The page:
- Equations I
- Equations II - Adding and Subtracting
- Equations III - Multiplying and Dividing
- Multi-step Equations
- Multi-variable Equations
- Word Problems
- Inequalities I
- Inequalities II
- Factoring Expressions I - GCF
- Factoring Expressions II - Grouping
- Factoring Expression III
- Quadratic Equations I - Solve By Factoring
- Quadratic Equations II - Solve Using Quadratic Formula
- Algebraic Equations and Inequalities Quiz I
- Algebraic Equations & Inequalities Quiz II
- Algebraic Equations & Inequalities Quiz III

# GED Mathematical Reasoning: Quadratic Equations II – Solve Using Quadratic Formula

Recall that a quadratic equation can be solved using factoring, but that this method doesn’t always work since not all quadratic expressions can be factored. Another method for solving a quadratic equation is to use the quadratic formula.

If given a quadratic equation in standard form , the solutions of the equation can be found using the quadratic formula:

Although it may look intimidating at first, the good thing about using the quadratic formula to solve a quadratic equation is that it always works.

And one more note before we continue on: The “plus or minus” symbol may be new to you. It’s simply a shorthand way of stating that we will add AND ALSO subtract two values in the numerator.

Let’s use the quadratic formula to see how it can also be used to solve this quadratic equation.

- The first step is to put the equation in standard form.
- The next step is to identify a, b, and c
- Then we will substitute the values for a, b, and c into the quadratic formula to find the x-value or values that make the equation true.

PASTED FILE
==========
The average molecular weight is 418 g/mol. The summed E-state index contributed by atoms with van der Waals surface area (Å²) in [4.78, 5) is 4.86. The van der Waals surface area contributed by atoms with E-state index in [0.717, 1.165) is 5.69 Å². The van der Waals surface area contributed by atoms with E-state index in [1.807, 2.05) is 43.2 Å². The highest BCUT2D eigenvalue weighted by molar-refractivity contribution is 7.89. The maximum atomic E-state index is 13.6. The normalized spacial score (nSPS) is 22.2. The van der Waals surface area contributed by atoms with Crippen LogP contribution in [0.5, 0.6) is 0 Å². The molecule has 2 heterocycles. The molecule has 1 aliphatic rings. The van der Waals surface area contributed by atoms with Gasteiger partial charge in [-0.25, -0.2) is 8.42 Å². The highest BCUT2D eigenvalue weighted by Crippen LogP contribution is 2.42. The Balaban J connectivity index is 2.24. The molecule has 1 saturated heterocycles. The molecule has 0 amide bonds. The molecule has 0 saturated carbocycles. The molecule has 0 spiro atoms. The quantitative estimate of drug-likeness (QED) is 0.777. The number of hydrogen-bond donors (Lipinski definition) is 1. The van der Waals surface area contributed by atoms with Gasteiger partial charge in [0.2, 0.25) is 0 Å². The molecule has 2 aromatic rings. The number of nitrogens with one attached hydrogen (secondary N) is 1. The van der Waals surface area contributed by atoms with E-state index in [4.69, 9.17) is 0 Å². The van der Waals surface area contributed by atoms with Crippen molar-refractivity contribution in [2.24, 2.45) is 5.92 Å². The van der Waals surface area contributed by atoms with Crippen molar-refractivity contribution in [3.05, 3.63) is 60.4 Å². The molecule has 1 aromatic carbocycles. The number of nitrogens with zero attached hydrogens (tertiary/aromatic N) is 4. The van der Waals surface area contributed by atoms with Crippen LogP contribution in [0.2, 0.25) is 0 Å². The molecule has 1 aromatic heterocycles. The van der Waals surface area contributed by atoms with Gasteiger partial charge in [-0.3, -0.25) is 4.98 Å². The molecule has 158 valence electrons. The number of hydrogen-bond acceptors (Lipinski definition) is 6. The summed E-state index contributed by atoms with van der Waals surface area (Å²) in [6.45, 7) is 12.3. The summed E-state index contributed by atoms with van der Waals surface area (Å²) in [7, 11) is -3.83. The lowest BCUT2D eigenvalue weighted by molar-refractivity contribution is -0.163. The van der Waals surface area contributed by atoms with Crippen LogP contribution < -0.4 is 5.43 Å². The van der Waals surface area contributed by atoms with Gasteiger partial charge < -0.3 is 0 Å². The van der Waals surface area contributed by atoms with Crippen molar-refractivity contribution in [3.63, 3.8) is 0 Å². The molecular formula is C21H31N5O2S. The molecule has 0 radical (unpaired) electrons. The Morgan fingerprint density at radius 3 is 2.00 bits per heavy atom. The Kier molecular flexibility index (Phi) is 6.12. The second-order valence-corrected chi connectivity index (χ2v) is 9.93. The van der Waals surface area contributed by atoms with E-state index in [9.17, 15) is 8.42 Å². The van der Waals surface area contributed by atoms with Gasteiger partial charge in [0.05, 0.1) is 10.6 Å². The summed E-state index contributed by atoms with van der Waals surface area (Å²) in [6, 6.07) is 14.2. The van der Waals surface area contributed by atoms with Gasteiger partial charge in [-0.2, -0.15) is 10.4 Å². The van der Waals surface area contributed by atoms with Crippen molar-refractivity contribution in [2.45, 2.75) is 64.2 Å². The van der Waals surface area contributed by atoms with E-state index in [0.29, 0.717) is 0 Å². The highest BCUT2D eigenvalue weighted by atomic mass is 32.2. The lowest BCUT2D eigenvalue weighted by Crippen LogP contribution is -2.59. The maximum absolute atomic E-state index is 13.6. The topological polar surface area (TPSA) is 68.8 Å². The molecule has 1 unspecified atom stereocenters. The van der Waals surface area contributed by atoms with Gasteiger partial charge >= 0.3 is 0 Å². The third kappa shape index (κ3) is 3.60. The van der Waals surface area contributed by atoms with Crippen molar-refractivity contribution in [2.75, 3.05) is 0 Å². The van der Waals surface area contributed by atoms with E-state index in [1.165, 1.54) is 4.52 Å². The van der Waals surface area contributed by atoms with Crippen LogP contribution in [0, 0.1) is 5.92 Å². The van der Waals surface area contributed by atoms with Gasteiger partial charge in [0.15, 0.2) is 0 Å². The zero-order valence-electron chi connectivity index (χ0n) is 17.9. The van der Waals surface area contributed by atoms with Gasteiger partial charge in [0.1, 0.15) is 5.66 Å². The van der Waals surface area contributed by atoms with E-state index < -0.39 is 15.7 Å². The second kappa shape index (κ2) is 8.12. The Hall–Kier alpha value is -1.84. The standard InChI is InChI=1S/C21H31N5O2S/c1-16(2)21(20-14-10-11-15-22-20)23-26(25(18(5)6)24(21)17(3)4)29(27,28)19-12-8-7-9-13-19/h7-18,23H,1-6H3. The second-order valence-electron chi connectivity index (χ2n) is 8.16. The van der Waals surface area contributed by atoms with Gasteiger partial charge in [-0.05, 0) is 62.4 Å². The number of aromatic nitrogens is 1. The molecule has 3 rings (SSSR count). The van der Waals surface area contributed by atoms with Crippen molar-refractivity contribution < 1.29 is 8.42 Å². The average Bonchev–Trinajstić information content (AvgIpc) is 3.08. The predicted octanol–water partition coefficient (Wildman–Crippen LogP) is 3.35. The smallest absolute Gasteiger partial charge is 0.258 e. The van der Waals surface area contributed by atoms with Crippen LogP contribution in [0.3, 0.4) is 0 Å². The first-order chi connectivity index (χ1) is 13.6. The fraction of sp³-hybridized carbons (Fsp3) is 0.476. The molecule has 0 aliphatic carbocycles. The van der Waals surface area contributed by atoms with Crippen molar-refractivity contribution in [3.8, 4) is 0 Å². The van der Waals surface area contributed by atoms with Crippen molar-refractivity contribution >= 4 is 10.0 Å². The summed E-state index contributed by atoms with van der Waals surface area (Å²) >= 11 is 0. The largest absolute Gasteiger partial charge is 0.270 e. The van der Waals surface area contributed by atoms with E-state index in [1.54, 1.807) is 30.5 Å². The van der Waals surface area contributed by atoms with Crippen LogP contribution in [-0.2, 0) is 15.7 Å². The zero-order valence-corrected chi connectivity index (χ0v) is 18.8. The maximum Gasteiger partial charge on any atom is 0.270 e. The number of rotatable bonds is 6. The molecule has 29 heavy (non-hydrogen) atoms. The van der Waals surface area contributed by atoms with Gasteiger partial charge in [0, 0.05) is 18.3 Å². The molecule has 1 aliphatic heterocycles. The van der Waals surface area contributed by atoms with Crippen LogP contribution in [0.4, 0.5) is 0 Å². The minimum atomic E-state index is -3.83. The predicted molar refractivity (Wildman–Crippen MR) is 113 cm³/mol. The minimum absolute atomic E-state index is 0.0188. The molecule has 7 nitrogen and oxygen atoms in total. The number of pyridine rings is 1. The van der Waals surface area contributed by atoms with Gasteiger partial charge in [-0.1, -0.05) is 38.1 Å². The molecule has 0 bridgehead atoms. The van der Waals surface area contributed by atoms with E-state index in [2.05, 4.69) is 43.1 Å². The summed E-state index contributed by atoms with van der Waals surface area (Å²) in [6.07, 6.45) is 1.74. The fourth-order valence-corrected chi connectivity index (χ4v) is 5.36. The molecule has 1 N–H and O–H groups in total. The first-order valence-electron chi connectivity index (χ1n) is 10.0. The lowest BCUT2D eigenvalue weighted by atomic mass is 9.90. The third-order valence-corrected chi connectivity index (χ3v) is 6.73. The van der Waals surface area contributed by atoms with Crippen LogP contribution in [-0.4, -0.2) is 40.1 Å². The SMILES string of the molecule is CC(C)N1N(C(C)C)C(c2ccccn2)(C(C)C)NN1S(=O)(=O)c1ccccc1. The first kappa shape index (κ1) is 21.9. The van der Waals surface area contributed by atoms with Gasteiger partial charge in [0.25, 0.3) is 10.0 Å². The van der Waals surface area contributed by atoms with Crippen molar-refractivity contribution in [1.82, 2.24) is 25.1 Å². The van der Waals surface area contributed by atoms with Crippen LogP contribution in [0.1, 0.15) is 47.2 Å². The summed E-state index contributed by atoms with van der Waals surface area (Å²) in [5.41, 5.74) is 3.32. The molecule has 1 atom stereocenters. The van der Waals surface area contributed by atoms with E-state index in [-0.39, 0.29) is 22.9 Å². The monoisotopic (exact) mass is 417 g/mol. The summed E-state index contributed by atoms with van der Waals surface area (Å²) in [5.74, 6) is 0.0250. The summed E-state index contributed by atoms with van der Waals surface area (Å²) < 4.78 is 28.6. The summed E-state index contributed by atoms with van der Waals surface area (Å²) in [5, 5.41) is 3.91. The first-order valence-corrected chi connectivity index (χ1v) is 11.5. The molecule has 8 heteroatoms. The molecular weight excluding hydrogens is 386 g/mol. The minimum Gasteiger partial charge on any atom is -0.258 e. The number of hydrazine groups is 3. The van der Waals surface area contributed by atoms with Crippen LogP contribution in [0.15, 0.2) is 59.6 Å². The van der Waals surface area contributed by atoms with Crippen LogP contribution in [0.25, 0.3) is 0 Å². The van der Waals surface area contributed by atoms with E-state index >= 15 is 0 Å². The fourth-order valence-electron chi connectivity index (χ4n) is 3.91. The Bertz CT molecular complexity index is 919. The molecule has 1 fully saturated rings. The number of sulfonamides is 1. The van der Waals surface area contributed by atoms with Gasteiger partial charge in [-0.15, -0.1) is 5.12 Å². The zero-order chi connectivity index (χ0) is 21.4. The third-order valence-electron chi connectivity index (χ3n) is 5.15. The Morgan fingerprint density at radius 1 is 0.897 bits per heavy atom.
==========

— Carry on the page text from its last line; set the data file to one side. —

**Example 1**

Solve by factoring:

You may recognize the equation in the previous chapter as it was used to show the process of solving a quadratic formula by factoring. The solutions are: . Let’s use the quadratic formula to see how it can also be used to solve this quadratic equation.

The first step is to put the equation in standard form. To do so, we need to subtract 8 from both sides to get all the terms on one side of the equal sign and zero on the other.

The next step is to identify a, b, and c. a is the coefficient of the squared term, b is the coefficient of the x term, and c is the constant term. Be sure to include the sign preceding the term with the coefficient. If the sign is addition, the coefficient is positive. Is the sign is subtraction, then the coefficient is negative.

Now we will substitute the values for a, b, and c into the quadratic formula to find the x-value or values that make the equation true.

When we substitute 2 for a , 15 for b, and -8 for c we get:

Step 4 is to simplify, making sure to follow the order of operations.

Here’s our two possible solutions.

So the solutions are and , which are the two solutions we expected.

**Example 2**

Solve using the quadratic formula:

We can try to solve the quadratic equation in example 2 by factoring, but we will quickly learn that the quadratic expression does not factor, making this the perfect situation for using the quadratic formula.

The first step of the process is already complete since the equation is already in standard form with all the terms on one side of the equal sign and zero on the other.

The next step is to identify a, b, and c.

Now we substitute the values for a, b, and c into the quadratic formula.

Step 4 is to simplify, making sure to follow the order of operations.

Now for the square root step. 21 is not a perfect square, so we will leave this part as the square root of 21.

As a side note, although we can estimate the decimal version of the square root of 21 with our calculator, we typically leave the square root “as is” since this is the most accurate representation.

The two solutions are: and